Concern about the mounting European debt crisis spurred selling this morning and caused the U.S. stock market to finish down slightly for the day.
The Dow Jones Industrials, the S&P 500 and NASDAQ all regained some ground later today, as Apple Inc. (AAPL) jumped more than 2% to become the world’s most valuable stock ever. At the close of trading today, the Dow Jones Industrial Average finished down .03% to 13,271.64, while the S&P 500 ended at $1418.13, down 0.20%, and the NASDAQ dipped 0.01% to 376.21.
Concerns about whether Greece may not be able to meet its financial bailout terms and similar debt worries in countries like Spain and Ireland put the continent’s problems at the forefront today. In addition, the European Central Bank’s bond-buying proposal to aid struggling countries recently has been criticized by German banking authorities. The Germans are concerned about taking on the role of primary lender.
In domestic news, Apple Inc, (AAPL) has become the most valuable U.S. company in history today. That achievement may have aided the U.S. market’s recovery today. AAPL closed at a record $665.15 per share.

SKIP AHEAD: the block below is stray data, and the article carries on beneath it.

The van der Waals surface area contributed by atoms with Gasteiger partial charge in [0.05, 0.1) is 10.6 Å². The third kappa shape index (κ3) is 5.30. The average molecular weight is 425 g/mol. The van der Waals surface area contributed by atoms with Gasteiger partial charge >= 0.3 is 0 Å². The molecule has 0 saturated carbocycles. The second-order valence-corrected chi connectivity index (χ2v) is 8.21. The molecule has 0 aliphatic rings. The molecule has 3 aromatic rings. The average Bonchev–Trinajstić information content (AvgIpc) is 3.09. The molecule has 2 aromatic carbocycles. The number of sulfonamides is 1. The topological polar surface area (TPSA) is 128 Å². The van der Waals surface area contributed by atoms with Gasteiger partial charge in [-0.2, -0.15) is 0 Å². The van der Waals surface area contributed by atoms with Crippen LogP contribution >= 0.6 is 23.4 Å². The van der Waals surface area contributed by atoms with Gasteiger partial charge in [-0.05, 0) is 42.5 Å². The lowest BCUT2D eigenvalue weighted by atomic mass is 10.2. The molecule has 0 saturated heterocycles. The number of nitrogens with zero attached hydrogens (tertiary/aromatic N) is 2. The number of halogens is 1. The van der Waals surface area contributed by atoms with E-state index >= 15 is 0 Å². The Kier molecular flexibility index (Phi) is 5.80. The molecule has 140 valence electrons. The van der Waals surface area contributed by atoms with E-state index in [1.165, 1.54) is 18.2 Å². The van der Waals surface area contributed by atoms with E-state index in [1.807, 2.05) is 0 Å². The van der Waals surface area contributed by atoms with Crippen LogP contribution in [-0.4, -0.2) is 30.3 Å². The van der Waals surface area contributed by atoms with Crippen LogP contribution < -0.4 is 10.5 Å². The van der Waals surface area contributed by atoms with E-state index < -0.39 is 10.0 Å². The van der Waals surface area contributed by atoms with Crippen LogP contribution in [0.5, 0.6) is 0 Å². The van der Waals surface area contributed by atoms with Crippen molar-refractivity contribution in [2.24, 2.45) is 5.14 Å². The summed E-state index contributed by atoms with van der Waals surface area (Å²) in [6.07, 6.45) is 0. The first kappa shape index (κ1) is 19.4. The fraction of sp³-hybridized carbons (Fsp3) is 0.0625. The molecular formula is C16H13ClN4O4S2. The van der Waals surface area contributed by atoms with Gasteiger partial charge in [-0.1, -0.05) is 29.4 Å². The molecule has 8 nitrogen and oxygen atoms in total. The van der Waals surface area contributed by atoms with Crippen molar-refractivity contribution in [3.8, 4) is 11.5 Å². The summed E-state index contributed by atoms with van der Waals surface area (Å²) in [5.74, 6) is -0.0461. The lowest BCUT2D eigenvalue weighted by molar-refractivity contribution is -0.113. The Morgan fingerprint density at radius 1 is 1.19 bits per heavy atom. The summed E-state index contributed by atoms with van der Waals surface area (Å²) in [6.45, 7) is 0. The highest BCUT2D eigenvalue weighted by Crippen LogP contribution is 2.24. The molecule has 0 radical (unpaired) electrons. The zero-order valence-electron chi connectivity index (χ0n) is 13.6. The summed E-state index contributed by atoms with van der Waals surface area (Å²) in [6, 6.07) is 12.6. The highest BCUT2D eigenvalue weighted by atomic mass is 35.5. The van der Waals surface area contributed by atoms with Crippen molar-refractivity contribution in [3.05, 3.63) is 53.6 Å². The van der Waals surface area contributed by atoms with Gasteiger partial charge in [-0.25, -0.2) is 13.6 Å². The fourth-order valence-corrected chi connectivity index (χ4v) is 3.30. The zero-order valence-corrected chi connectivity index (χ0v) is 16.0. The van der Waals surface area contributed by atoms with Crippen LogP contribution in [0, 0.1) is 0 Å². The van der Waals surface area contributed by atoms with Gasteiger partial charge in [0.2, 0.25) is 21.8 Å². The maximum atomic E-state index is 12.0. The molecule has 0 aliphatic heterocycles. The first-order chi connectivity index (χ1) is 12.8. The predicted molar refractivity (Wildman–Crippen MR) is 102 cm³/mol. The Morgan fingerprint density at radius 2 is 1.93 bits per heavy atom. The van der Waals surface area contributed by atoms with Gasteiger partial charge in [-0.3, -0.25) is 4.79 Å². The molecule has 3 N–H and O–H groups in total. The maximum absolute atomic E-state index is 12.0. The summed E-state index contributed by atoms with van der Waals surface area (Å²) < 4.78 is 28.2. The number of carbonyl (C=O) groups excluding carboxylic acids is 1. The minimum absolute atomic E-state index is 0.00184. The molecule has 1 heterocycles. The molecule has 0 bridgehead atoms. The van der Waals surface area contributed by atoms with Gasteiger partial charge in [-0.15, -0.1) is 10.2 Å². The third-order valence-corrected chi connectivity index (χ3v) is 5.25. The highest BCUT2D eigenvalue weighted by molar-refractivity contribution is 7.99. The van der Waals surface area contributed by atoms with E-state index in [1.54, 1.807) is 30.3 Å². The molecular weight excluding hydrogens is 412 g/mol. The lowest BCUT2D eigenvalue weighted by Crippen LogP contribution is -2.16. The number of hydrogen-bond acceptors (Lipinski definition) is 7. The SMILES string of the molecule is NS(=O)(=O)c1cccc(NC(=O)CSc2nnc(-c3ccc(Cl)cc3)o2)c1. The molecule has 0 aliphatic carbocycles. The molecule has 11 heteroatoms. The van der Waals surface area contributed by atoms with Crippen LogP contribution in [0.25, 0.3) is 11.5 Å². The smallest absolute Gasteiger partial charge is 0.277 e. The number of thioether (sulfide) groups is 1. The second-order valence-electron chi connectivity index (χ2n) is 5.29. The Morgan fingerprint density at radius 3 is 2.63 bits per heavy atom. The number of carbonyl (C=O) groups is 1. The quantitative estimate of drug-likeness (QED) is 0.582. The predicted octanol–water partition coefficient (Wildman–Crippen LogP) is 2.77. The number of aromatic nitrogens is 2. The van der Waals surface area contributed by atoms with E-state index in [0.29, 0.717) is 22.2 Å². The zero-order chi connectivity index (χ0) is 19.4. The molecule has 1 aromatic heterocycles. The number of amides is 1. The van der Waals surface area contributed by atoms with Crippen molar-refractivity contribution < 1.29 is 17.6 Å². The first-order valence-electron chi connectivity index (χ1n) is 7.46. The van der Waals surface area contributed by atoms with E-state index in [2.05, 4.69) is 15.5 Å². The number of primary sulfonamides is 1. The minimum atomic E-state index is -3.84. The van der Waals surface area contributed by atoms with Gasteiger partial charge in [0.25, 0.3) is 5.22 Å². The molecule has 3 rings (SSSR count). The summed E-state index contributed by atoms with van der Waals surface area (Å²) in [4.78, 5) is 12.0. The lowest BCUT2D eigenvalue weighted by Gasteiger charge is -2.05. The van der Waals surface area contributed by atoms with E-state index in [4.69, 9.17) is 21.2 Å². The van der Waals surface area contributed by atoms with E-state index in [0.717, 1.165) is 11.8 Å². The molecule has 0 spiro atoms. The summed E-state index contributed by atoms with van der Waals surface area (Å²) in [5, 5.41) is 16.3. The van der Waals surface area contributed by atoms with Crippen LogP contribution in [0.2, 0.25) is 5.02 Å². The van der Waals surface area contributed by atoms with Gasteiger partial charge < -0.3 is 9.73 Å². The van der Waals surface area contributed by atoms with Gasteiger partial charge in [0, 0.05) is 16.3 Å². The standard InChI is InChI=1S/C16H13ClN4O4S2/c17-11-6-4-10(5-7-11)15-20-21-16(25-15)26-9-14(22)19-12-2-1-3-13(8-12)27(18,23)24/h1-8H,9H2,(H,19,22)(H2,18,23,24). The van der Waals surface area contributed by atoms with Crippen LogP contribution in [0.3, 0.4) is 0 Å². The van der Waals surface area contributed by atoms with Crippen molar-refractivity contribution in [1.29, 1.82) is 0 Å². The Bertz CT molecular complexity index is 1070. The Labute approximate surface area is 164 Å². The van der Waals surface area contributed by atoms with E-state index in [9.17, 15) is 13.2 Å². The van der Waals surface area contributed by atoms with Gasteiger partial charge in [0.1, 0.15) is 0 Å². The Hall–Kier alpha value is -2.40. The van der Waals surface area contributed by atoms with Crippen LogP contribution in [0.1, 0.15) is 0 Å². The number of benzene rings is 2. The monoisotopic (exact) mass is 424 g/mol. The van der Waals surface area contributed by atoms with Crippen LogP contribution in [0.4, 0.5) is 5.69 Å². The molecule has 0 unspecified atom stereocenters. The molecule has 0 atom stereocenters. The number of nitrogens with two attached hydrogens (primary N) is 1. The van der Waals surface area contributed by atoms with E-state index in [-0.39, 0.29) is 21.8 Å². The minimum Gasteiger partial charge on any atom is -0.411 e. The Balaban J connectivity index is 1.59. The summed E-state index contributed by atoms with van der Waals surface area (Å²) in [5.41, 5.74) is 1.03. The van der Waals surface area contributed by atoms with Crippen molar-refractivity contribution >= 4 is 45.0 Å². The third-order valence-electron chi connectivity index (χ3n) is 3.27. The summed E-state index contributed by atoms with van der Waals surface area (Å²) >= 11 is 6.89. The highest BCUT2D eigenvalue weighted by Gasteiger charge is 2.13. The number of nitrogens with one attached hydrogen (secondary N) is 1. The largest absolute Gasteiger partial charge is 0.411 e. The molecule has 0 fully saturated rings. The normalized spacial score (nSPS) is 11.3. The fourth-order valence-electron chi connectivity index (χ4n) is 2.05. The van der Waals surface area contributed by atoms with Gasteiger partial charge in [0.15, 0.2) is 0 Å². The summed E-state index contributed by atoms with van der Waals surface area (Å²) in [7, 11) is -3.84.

The S&P 500 has risen for the past six consecutive weeks and today’s resilience shows the rally may not be done yet. That six-week winning streak is the index’s largest run since January 2011. The index has risen 11% so far this year and is showing significant signs of improvement, amid other unstable market indicators.
What does this minor dip mean for the savvy independent investor? Despite today’s early-morning setback, 80% of the S&P 500’s stocks still are trading above their 50-day moving averages, with 90% of stocks in the technology and industrials sectors continuing to trade above their 50-day moving averages.
With central bankers in Europe and the United States openly discussing taking steps to keep easy-money policies going on both sides of the Atlantic Ocean, the market’s rally likely has further to go.